July 27, 2016
By Nichole Golden Catholic News Service
CLARKSTON, Ga. (CNS) -- Fatma, a Syrian refugee and mother of five children, loves treating her friend Susan Scollo to steaming cups of tea and coffee flavored with cinnamon and homemade chocolate and coconut desserts.
Scollo, a volunteer with Catholic Charities Atlanta's Refugee Resettlement Services, visits Fatma weekly to help with errands or sort through documents.
After violence forced them to leave Syria, Fatma and her husband, Mohammed, spent more than a year living in a refugee camp in Lebanon. Their names have been altered to protect family members still in Syria.
Before 2011, when the clash began between Syrian military and opposition forces that escalated into a full-scale civil war, the family enjoyed a nice life in Homs, Syria. They were building a home, and Mohammed had a good job at a dairy. But the ancient city has been devastated and destroyed. The family car was struck by a missile. They eventually decided to flee. With the help of Fatma's brother, the family escaped to Lebanon.
Catholic Charities of the Archdiocese of Atlanta resettled the family, moving them to an apartment in Clarkston. The DeKalb County community has opened its arms to refugees from across the globe.
Scollo is involved in Catholic Charities' Family Friend program, which matches volunteers with recently arrived refugee families. The friends commit to working with their assigned family for two hours per week for the first four months they are in the country.
"Family Friends are, first and foremost, a welcoming face amongst the uncertainty and fear that comes with moving to a new place where everything is unfamiliar and you may not even speak the language," said Kimberly Longshore, refugee resource coordinator for Catholic Charities Atlanta. "They help families learn things like how to check the mail, how to do their laundry, and work their thermostat. They also allow them the opportunity to practice their English."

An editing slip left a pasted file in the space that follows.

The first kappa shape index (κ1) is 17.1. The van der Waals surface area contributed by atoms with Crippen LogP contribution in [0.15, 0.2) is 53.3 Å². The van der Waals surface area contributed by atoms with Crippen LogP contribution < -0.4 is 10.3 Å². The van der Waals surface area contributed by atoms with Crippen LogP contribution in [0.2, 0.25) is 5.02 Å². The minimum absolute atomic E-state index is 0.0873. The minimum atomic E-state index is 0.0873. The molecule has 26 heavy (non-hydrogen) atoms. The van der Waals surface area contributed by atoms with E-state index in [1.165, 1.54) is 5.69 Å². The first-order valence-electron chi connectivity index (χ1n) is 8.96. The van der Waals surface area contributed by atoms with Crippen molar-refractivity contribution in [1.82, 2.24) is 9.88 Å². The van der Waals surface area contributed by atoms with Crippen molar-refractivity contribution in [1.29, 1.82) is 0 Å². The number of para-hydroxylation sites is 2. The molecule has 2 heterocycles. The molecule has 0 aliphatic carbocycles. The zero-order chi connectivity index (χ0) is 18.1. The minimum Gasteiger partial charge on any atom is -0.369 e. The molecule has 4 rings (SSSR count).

Scollo, a member of Transfiguration Parish in Marietta, has worked with two Burmese families. This is her first time working with a Syrian family. From the start, she and Fatma had an instant connection.
When Scollo first visited and introduced herself, she explained that "Sue" was a nickname. Fatma had her own plan and decided to call her new acquaintance Susan.
"That's a better name," Fatma told her.
"One of the first things I usually bring to a family when I go is a picture English dictionary," Scollo told The Georgia Bulletin, Atlanta's archdiocesan newspaper. "It truly helps with learning parts of the house, food names, places around a city, and other helpful words such as words used at a doctor's appointment."
After living in Georgia for more than a year, Fatma speaks English well. She had studied translation for a brief time with a British instructor at college.
Scollo knows very little Arabic.
"The only word I really know is lollipop," she joked.
Fatma's three youngest children, ages 1 to 5, play nearby. The oldest two girls attend the International Community School in Decatur.